Considered as one of the major breakthrough in agricultural research and innovation, aeroponics is the latest discovery that could open a world of opportunities for potato growers in the country.
Aeroponics is in essence a method of growing plants in air or moist environment in a closed or semi-closed environment without the use of soil or an aggregate medium. Traditionally, potato is grown mainly under rain-fed conditions.
The National Potato Program and the National Seed Centre started an aeroponics unit in April, 2012, a part of its initiatives to revamp the formal seed potato production system to produce potato mini-tuber.
The World Bank through the Decentralized Rural Development Project (DRDP) funded this activity. In aeroponics, there is precise and timely supply of nutrients given with the help of timer-controlled sprays through a nebulizer system, the plant roots receive the nutrients and grow.
The nutrient solution is supplied from a nutrient tank by a pressure pump which flows back into the tank and is re-used.
Aeroponics was initially used in the production of mainly vegetable crops and is a relatively new technique especially for seed potato.
This new technique is perhaps a panacea for diverse problems faced in potato cultivation, ranging from poor seed quality, low production yields and lack of quality planting materials, to name a few. Mostly cultivated in high altitude areas between 1,500 and 3,000 meters above sea level, potato is one of the most important cash crops in Bhutan.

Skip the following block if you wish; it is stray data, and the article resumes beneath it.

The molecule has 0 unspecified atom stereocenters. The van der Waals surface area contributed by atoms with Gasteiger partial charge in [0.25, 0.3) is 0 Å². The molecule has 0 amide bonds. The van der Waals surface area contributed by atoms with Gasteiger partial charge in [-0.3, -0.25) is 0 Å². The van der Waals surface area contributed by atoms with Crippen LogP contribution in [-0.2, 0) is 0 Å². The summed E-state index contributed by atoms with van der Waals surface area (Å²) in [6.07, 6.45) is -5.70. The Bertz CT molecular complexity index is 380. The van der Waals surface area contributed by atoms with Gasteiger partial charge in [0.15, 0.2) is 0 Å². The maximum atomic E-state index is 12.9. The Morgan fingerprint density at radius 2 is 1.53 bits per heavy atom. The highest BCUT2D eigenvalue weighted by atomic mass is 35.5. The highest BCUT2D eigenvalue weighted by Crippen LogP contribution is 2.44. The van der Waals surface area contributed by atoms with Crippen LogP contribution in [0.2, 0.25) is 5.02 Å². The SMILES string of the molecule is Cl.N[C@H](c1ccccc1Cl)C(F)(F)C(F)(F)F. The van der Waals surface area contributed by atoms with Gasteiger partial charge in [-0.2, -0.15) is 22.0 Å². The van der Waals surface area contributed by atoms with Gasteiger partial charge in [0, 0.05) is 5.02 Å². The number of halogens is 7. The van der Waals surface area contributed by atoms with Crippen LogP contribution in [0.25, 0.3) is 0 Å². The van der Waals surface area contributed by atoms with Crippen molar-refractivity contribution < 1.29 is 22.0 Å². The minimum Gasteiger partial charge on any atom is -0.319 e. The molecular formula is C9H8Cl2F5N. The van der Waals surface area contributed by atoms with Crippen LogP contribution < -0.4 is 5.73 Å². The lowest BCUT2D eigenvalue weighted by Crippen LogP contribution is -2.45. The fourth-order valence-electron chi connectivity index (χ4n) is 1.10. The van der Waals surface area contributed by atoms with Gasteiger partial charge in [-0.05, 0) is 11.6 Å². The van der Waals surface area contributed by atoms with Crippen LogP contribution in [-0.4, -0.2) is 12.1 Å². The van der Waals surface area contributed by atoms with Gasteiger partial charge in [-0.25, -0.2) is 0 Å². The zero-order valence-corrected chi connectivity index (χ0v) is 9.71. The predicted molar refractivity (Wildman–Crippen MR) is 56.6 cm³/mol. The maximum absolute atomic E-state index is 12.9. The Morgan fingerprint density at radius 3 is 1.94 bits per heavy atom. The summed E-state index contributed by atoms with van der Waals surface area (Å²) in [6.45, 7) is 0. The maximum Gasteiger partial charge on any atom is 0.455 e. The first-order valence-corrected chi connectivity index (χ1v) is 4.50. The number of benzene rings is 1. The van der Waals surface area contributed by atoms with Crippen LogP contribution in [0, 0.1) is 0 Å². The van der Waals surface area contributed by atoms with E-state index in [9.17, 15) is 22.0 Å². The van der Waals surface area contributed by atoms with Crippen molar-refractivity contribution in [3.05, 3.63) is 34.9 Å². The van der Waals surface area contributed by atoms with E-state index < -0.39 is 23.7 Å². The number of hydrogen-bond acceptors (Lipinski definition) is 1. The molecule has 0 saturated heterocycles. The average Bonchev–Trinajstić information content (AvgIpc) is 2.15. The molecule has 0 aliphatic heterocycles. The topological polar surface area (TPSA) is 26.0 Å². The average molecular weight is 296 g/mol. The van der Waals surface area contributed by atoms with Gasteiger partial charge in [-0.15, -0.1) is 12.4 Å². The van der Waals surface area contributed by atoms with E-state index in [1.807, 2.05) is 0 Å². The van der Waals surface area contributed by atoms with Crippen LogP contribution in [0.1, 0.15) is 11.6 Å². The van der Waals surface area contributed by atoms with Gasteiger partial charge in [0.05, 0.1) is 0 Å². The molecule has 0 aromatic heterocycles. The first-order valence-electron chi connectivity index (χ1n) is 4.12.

Aeroponics versus conventional system,
Aeroponics has the potential to make seed potato production more efficient.
This technique can lower costs by eliminating some generations of multiplication compared to the conventional method. Moreover, this method is considered safe.
This new, innovative technique is going to change the traditional method of growing potatoes increase yield and benefit Bhutanese Farmers.
Otazu reports that through the conventional system, eight mini-tubers per plant are obtained while through the aeroponics technique, a yield of 30 to 50 tubers per plant can be obtained.
The cost of growing a tuber using aeroponics is about one-quarter the cost of a conventionally grown tuber.
The Huancayo aeroponic facility of the International Potato Centre (CIP) yielded about 100 tubers per plant. It was also found that the aeroponic seeds yielded the same as that of conventional seed tubers.
Aeroponics system provides precise plant nutrient requirements for the crop, thereby reducing fertilizer requirements and minimizing the excessive fertilizer residues moving into the subterranean water table (Nichols, 2005).
Thus an Aeroponics system has the potential to increase income.
Potential for business venture
Aeroponics has a number of potential attributes to make seed potato production more efficient. The technique also has very low requirement in terms of space as the mini-tubers are multiplied in greenhouses.
Moreover, the mini-tuber production is also around ten times more than the conventional system. The technique needs lesser number of generations of seed potato multiplication in the field, thus lowering costs.
Furthermore, aeroponics system offers the opportunity to determine the precise fertilizer requirements for the crop, reduce fertilizer use, and reduces the risk of excessive fertilizer uses.